In a hand-written note, the Queen said she was making the award “on behalf of a grateful nation” in recognition of the “courage, compassion and dedication” shown by NHS staff since its foundation more than 70 years ago. 

It is a different kind of courage to that shown quite remarkably by Mr Troulan, 58, by then a security risk manager, when despite intense fire he spent hour after hour returning to the scene of the Westgate shopping centre in the Kenyan capital to guide innocent civilians to safety.

The same goes for the other 14 surviving personal recipients of the George Cross, the oldest being Alf Lowe, aged 90, who in 1948, aged just 17, “with complete disregard for his own life” left “his place of safety” in order to attempt to rescue a midshipman when their Royal Navy vessel sank.

Alf Lowe, right, aged 90 is the oldest surviving George Cross recipient

Credit: Imperial War Museum

The NHS is receiving its reward just as 1.4 million staff – from doctors, nurses and therapists to humble cleaners – are beginning to see light at the end of the most difficult period in its 73 year history, battling the Covid pandemic for the past 16 months.

The George Cross goes to the institution, in recognition of  its efforts over its entire history, but Sir Simon Stevens, its chief executive, is clear that his staff’s work during the pandemic had made the award all the more deserved now.

Skill and compassion

"This unprecedented award rightly recognises the skill and compassion and the fortitude of staff right across the National Health Service – the nurses, the paramedics, the doctors, the cleaners, the therapists, the entire team – who under the most demanding of circumstances have responded to the worst pandemic in a century and the greatest challenge this country has faced since the Second World War,” said Sir Simon, adding: "Out of those dark times have come the best of what it means to be a carer and a health professional.”

The conferring of the George Cross on the NHS will not entitle its staff to use the honour personally but it will inevitably lift spirits.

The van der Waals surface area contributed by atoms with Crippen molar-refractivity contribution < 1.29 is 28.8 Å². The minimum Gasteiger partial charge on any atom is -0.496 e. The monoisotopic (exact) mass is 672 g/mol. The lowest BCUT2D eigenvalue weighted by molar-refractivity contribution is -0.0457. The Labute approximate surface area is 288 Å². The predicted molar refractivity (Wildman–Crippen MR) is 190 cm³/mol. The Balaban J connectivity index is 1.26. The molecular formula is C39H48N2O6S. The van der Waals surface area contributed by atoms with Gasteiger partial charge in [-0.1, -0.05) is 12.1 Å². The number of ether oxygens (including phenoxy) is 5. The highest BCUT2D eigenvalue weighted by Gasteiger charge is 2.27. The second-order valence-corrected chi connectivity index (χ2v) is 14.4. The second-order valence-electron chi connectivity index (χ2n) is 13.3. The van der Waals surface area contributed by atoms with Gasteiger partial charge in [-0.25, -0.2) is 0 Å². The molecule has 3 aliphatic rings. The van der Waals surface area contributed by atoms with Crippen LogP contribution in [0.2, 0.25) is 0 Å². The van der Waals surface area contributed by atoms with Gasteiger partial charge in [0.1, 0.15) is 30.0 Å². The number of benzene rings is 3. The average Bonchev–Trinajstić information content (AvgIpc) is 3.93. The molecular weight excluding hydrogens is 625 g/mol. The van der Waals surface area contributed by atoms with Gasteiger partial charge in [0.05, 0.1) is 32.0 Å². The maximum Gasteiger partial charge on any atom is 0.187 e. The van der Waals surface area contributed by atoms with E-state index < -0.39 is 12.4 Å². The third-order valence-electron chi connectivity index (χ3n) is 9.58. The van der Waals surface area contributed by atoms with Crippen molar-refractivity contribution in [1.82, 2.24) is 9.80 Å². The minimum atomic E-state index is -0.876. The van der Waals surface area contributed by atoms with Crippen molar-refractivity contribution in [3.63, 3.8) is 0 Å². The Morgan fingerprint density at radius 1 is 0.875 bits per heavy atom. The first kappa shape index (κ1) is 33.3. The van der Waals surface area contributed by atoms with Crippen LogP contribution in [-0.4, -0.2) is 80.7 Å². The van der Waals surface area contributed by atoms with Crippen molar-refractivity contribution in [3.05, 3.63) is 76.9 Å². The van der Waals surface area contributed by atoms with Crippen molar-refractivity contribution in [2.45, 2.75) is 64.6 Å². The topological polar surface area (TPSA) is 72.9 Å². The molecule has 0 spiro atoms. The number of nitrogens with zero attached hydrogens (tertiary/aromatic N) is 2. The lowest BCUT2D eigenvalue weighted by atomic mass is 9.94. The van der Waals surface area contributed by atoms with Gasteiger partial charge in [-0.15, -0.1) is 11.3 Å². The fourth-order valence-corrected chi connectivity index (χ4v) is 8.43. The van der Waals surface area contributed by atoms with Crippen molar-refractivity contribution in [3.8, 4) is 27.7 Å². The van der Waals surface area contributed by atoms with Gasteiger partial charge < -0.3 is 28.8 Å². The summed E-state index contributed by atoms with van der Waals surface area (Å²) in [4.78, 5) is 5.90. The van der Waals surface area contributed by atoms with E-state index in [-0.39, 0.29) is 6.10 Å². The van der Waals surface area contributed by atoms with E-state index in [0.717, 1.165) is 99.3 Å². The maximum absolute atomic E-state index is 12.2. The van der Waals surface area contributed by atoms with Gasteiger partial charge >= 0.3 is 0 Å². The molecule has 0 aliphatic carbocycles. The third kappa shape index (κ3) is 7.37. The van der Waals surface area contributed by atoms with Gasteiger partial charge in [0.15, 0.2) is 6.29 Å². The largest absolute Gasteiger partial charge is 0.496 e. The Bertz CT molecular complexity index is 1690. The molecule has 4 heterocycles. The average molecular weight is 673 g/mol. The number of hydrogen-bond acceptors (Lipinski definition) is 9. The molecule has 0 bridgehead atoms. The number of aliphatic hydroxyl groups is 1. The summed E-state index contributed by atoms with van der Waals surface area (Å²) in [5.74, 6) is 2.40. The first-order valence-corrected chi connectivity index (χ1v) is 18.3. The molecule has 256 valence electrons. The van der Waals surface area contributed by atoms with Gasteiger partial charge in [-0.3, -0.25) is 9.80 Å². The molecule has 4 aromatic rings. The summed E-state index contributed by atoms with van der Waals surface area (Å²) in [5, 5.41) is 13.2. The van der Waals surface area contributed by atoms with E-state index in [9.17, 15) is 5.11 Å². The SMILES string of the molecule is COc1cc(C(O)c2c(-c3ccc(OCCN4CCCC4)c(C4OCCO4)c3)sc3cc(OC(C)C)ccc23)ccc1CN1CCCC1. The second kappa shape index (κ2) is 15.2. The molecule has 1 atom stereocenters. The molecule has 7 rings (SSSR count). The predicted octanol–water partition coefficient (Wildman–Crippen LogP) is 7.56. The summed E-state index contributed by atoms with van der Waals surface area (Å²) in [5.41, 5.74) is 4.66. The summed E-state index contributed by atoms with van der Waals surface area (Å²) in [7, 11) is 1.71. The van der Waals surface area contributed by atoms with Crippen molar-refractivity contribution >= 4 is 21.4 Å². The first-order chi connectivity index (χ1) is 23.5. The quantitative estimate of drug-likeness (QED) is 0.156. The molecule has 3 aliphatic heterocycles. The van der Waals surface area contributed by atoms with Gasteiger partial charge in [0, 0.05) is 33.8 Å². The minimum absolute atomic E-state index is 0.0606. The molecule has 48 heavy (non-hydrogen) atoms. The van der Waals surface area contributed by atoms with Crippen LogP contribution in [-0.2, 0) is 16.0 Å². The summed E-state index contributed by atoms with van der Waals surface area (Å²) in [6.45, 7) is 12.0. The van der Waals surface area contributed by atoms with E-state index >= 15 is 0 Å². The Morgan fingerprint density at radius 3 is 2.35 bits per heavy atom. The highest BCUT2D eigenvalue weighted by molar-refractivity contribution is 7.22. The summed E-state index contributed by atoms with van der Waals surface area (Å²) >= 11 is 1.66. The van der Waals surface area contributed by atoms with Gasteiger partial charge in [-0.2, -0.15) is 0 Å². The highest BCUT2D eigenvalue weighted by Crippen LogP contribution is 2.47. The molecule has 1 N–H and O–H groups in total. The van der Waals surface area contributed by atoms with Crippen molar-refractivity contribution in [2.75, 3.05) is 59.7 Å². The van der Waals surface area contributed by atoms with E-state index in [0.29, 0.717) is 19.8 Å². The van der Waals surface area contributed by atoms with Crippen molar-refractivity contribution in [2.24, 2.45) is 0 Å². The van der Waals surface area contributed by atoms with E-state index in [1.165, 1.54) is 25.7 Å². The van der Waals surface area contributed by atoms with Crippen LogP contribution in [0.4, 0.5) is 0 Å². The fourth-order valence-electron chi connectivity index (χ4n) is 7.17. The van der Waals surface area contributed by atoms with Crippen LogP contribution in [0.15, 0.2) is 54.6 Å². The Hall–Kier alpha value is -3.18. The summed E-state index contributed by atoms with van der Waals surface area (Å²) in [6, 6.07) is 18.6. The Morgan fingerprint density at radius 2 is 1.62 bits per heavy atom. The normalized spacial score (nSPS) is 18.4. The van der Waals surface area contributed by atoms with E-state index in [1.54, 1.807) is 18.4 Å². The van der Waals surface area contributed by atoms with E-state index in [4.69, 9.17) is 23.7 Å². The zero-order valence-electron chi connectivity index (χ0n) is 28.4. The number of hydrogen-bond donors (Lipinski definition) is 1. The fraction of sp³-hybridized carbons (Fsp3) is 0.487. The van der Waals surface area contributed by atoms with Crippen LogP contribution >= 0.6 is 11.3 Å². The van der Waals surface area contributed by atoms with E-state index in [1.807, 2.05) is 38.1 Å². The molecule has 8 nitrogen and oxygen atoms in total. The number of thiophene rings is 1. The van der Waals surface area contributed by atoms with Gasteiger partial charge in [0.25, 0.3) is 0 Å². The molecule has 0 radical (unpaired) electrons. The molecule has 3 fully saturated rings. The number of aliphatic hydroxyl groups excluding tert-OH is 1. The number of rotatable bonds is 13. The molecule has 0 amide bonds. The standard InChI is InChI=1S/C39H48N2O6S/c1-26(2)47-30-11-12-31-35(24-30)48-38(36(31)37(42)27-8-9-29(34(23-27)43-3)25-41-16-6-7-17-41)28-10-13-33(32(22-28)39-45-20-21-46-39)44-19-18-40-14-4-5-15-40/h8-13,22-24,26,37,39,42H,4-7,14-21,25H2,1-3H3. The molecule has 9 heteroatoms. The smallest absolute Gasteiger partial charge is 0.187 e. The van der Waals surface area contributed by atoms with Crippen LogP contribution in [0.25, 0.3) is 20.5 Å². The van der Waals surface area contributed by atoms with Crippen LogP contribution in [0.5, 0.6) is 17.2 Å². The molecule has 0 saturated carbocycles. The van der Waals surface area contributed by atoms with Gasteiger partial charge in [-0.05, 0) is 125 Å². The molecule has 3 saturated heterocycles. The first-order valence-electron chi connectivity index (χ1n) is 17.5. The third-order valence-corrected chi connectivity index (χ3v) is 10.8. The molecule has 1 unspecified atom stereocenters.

Malta, the most famous collective recipient of the George Cross, won its gallantry award for the ‘fortitude’ shown by its islanders in the face of repeated bombardment by Italian and German naval forces who had besieged the then British colony from 1940 to 1942. 

The island wears the award with pride, the George Cross still visible on Malta’s flag. 

Malta George Cross 1942

Just as George VI, the Queen’s father, had issued a handwritten letter making the award to Malta, so too the Queen 79 years later has done the same for the NHS.

A Buckingham Palace source said: “The fact that the Queen has chosen to send a handwritten message is a sign of her personal commitment and support for this award.”

The award is likely to be conferred on the NHS at a special ceremony later in the autumn.

While specific plans for the ceremony remain under discussion, it is thought likely to be presented to a medic who has served on the frontline, just as the award to the Royal Ulster Constabulary – the only other time the George Cross was conferred collectively – was received by Constable Paul Slaine, a police officer confined to a wheelchair as a result of an IRA mortar bomb attack in 1992. 

Royal Ulster Constabulary George Cross, 1999

The award of the George Cross to the NHS coincides with the Duke and Duchess of Cambridge hosting an NHS Big Tea at Buckingham Palace on Monday, meeting staff from nurses and counsellors to catering managers.

The royal couple, who are joint patrons of NHS Charities Together, will thank NHS staff for their efforts throughout the pandemic.